Understanding Hope and Self-Efficacy in Predicting Symptoms of Depression
Geiger, Katherine Anne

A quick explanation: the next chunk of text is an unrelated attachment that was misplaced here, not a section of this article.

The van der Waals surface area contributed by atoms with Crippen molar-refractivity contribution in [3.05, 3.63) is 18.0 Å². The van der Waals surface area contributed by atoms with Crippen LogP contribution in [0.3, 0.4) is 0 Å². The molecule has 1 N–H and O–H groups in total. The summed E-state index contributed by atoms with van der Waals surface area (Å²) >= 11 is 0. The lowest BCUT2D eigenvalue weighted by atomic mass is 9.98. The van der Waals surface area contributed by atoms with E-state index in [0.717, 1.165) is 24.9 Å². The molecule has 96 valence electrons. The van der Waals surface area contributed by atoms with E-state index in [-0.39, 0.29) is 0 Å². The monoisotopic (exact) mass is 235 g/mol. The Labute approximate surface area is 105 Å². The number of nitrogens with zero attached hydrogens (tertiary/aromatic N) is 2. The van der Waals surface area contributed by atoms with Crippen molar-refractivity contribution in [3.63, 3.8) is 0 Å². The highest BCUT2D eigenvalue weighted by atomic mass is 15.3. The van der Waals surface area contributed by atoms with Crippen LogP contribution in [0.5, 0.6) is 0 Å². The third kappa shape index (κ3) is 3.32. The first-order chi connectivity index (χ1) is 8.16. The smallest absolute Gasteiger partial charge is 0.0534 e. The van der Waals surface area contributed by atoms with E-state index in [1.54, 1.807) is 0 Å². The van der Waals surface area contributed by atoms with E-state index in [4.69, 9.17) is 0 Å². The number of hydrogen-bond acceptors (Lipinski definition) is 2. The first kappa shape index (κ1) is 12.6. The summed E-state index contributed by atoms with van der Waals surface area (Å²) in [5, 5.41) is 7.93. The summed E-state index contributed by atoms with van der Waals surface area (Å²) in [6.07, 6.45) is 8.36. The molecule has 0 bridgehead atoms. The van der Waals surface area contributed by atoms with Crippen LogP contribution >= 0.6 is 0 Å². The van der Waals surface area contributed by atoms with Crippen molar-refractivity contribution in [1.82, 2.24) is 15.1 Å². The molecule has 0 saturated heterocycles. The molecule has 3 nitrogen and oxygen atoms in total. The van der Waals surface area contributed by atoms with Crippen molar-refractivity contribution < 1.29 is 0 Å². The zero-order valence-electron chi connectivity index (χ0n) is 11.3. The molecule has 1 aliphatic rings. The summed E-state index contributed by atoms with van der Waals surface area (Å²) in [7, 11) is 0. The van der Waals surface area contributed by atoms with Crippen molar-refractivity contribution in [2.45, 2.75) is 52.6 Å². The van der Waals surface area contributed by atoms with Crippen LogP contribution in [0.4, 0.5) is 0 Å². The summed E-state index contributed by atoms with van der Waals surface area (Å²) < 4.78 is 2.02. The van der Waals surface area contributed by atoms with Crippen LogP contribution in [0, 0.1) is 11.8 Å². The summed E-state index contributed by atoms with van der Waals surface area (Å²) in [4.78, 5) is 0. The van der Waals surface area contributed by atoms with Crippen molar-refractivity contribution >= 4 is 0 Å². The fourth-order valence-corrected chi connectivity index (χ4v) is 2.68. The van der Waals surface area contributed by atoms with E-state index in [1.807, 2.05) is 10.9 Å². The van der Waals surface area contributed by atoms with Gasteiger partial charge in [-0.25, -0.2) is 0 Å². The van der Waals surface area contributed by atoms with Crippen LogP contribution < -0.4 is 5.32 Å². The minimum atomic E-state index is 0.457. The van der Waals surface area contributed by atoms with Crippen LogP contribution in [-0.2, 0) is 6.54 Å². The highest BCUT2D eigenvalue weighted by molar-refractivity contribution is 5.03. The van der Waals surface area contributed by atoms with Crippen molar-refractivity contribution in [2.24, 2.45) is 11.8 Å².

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Previous research has highlighted hope and self-efficacy as protective factors that typically predict positive outcomes, particularly in the mental health arena (e.g., Bandura, 1997; Snyder, 2002). Of particular relevance is the extent to which both hope and self-efficacy have been found to play a role in protecting against symptoms of depression. The present study proposed a new developmental model of depression, which hypothesized that hope would moderate and self-efficacy would mediate the relationship between stress and symptoms of depression. Results did not support the originally hypothesized model; however, an alternative model was examined and subsequently supported. In particular, results revealed a model where self-efficacy predicted levels of stress and hope, which both subsequently predicted symptoms of depression. Implications of these findings are discussed.